4. Be patient with yourself. Meditation is a skill that takes time to develop. Approach it with an open mind and a gentle attitude.
  5. Stay consistent. Regular practice is key to reaping the benefits of dhyānam.

Beyond Concentration: The Flow of the Mind

Having established mindfulness, the next step involves directing the mind towards the Truth (Self or God). This isn’t about forcing the mind into a fixed position, but rather allowing it to flow towards the object of focus in a continuous stream of thought. This state of absorption constitutes Dhyana.

Two Paths of Dhyana:

  • Saguna Dhyana: Focusing on the form and qualities of a chosen deity.
  • Nirguna Dhyana: Contemplating on the formless Truth.

Different States of the Mind:

The mind can exist in five primary states:

  1. Kṣipta: Focused on directly perceived objects.
  2. Vikṣipta: Wandering towards memories, daydreams, or other indirect objects.
  3. Laya: In a dormant state like sleep.
  4. Ekāgra: One-pointed and focused.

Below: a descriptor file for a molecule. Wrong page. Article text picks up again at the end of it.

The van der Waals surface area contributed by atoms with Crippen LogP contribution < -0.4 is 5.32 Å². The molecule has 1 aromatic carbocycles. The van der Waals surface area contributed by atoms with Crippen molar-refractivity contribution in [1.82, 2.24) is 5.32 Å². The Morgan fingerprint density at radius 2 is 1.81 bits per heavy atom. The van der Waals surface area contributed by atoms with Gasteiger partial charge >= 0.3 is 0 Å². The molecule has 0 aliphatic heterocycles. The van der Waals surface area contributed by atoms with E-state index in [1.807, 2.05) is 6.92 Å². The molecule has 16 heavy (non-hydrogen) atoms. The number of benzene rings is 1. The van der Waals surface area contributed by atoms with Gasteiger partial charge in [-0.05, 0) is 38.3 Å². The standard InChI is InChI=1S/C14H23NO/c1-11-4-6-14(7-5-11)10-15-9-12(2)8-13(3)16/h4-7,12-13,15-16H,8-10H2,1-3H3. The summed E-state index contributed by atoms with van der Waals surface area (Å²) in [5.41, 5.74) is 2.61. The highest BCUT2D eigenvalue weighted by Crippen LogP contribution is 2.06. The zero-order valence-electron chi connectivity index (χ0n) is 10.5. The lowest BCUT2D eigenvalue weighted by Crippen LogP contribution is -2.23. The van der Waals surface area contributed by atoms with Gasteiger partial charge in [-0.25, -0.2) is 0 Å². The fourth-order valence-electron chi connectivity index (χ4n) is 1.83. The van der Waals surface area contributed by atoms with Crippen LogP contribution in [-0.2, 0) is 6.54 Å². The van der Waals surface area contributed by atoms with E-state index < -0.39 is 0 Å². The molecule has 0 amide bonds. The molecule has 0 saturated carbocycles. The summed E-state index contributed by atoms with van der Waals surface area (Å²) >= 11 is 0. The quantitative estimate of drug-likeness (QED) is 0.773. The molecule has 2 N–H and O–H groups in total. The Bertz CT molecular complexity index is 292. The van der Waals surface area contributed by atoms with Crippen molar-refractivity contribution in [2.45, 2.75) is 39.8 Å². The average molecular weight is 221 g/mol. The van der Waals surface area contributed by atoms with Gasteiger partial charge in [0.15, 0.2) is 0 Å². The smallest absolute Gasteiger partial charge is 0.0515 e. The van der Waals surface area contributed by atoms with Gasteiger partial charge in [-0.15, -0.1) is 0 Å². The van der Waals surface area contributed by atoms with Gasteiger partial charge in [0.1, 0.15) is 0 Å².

5. Niruddha: In a thoughtless state.

From Dhyana to Thoughtlessness:

Deep concentration or absorption in Dhyana can naturally lead to a state of thoughtlessness. This article further explores two Dhyana meditation techniques from Vedanta:

  1. Witness Consciousness: Cultivating the awareness of being the unchanging witness to all thoughts, observing them arise, dissolve, and without being affected by them. This practice can lead to the realization of one’s true nature as infinite Consciousness.
  2. Mantra Repetition: Repeating and contemplating on powerful affirmations like “I am the infinite Truth” or “I am the Self” with full focus and sincerity. This practice can lead to a state where the mind transcends the need for words and rests in its inherent stillness.

Dhyana is not about mental gymnastics or forcefully controlling the mind. It’s about cultivating a state of full awareness, allowing the mind to flow naturally towards the Truth, and eventually experiencing the profound state of thoughtlessness and pure being. By understanding and practicing Dhyana, we embark on a transformative journey towards self-discovery and lasting peace.